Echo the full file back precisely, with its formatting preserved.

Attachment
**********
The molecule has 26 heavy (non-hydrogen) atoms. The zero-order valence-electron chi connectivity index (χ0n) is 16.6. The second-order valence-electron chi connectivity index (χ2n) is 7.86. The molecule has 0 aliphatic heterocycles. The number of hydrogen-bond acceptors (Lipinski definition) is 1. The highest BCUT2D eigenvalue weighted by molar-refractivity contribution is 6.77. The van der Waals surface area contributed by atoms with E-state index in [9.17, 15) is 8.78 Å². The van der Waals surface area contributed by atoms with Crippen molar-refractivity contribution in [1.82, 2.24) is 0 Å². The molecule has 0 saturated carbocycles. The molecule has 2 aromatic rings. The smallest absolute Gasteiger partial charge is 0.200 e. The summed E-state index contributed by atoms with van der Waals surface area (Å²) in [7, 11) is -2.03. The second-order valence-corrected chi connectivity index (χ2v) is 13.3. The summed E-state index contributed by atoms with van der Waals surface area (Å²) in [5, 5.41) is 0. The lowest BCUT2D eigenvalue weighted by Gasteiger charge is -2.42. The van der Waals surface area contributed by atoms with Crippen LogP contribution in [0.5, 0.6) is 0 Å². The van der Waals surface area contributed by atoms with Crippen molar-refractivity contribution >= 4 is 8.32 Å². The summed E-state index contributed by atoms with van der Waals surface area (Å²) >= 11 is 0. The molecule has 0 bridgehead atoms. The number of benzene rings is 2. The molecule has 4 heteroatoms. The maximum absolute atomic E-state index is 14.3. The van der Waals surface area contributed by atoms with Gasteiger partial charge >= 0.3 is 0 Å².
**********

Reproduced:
The molecule has 26 heavy (non-hydrogen) atoms. The zero-order valence-electron chi connectivity index (χ0n) is 16.6. The second-order valence-electron chi connectivity index (χ2n) is 7.86. The molecule has 0 aliphatic heterocycles. The number of hydrogen-bond acceptors (Lipinski definition) is 1. The highest BCUT2D eigenvalue weighted by molar-refractivity contribution is 6.77. The van der Waals surface area contributed by atoms with E-state index in [9.17, 15) is 8.78 Å². The van der Waals surface area contributed by atoms with Crippen molar-refractivity contribution in [1.82, 2.24) is 0 Å². The molecule has 0 saturated carbocycles. The molecule has 2 aromatic rings. The smallest absolute Gasteiger partial charge is 0.200 e. The summed E-state index contributed by atoms with van der Waals surface area (Å²) in [7, 11) is -2.03. The second-order valence-corrected chi connectivity index (χ2v) is 13.3. The summed E-state index contributed by atoms with van der Waals surface area (Å²) in [5, 5.41) is 0. The lowest BCUT2D eigenvalue weighted by Gasteiger charge is -2.42. The van der Waals surface area contributed by atoms with Crippen LogP contribution in [0.5, 0.6) is 0 Å². The van der Waals surface area contributed by atoms with Crippen molar-refractivity contribution >= 4 is 8.32 Å². The summed E-state index contributed by atoms with van der Waals surface area (Å²) >= 11 is 0. The molecule has 0 bridgehead atoms. The number of benzene rings is 2. The molecule has 4 heteroatoms. The maximum absolute atomic E-state index is 14.3. The van der Waals surface area contributed by atoms with Gasteiger partial charge >= 0.3 is 0 Å².